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View Full Version : Is democracy limited to the legislative ?



Maciamo
20-01-07, 00:44
People have become obssessed about the term "democracy" since the late 20th century. Governments are criticised for not being (enough) democratic. Countries are invaded so that democracy can be established. Politicians fear being labeled as having 'undemocratic' ideas...

Yet, it is time that people realise that a state is composed of 3 branches : the legislative (parliament), the executive (government), and the judiciary (courts). Yet, in the so called "democartic countries", only the first one is really democratic, as it is the only one which members are directly elected by the people.

In the few countries with a directly elected president (USA, France...), the highest member of the executive is also democratically elected, but not the ministers/secretaries, and even less the administration.

The judiciary is never democratic, apart from the random role played by the jury, when and where there is a jury system...

So saying that a government is democratic is mostly a non-sense, as only parliament can be democratic in today's system.

Duo
04-03-07, 22:41
Well that depends what system we are talking about. In the US federal and state judges for example also have to go under election. Furthermore, supreme court justices are voted in congress, that means that in a way the people's representatives are choosing the judicary, along with the executive, direclty voted by the people, who nominates them. There are also some other bureacratic positions that require elections.

Maciamo
05-03-07, 00:29
Well that depends what system we are talking about. In the US federal and state judges for example also have to go under election. Furthermore, supreme court justices are voted in congress, that means that in a way the people's representatives are choosing the judicary, along with the executive, direclty voted by the people, who nominates them. There are also some other bureacratic positions that require elections.

True that some functions require elections, but they are not democratic elections, right ? Appointing a judge is like appointing a minister, or even a board of administrators appointing a new CEO for a company. There may be a vote, but it is not up to the country's population to decide, only a few people with power and influence.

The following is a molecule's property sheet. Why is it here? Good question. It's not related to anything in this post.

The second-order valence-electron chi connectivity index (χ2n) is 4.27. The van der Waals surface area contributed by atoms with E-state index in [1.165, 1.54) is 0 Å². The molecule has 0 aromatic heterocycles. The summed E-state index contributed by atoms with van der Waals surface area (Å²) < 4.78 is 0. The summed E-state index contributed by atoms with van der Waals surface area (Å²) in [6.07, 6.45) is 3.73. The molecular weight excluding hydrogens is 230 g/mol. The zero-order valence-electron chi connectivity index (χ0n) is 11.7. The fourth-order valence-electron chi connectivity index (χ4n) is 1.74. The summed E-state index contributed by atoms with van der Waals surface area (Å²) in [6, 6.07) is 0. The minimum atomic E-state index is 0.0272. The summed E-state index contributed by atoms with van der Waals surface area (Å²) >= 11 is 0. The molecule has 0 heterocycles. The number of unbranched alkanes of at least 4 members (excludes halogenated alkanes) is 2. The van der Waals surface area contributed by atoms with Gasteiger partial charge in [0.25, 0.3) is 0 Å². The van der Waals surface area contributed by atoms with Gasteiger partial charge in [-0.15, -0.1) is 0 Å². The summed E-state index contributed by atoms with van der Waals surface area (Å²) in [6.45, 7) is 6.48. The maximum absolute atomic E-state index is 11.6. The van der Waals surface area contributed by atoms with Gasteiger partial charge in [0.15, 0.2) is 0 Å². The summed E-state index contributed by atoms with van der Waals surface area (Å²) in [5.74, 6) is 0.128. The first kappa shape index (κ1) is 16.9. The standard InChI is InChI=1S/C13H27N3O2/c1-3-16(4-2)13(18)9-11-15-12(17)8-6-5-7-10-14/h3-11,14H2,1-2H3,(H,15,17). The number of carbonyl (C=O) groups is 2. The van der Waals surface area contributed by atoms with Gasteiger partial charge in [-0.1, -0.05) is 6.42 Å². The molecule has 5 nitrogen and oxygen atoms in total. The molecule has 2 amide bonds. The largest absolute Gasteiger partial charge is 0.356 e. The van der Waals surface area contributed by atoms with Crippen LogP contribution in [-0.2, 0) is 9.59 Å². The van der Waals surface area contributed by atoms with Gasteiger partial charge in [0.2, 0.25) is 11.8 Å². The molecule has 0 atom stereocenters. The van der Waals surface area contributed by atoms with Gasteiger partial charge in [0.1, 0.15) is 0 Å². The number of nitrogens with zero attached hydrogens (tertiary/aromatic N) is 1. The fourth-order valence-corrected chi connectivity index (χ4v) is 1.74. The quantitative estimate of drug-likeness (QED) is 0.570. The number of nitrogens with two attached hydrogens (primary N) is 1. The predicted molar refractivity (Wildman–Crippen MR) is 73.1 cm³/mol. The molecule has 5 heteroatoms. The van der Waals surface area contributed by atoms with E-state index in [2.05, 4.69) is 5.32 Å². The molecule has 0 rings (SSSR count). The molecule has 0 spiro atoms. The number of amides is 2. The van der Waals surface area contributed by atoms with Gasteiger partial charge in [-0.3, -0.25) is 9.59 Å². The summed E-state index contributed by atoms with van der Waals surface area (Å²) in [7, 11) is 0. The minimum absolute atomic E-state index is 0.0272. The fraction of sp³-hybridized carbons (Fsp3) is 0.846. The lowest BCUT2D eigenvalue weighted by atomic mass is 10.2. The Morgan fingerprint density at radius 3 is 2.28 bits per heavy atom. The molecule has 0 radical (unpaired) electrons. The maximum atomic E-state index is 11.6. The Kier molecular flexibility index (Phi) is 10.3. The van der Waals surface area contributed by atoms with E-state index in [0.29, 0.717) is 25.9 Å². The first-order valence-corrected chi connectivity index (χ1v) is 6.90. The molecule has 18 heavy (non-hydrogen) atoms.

Silverbackman
29-04-07, 09:28
The only thing "democratic" about nearly all nations claiming to be one is that elections maybe decided democratically. This however does NOT make the legislative or any elected branch a democracy......because the representatives are not required to listen to the people.

In reality, no country today is a democracy. The correct term would be a democratic republic. A republic is far different and far less tyrannical than both a autocracy and a true democracy. But republics can be tyrannical too......especially when the checks and balances have been eroded (which is what has been happening in the US right now).

gidai
05-01-19, 14:19
At least, the office of minister should be won by an exam, in which all those involved have not known to have tangency with politics.
The executive should be chosen according to the personal competence of each candidate. So, an academic exam for all candidates in the field of the ministry, with candidates and examiners who have not been politically involved at all. The winner is the minister.

And, at first, for all those involved, they should not have psychiatric or legal-criminal issues.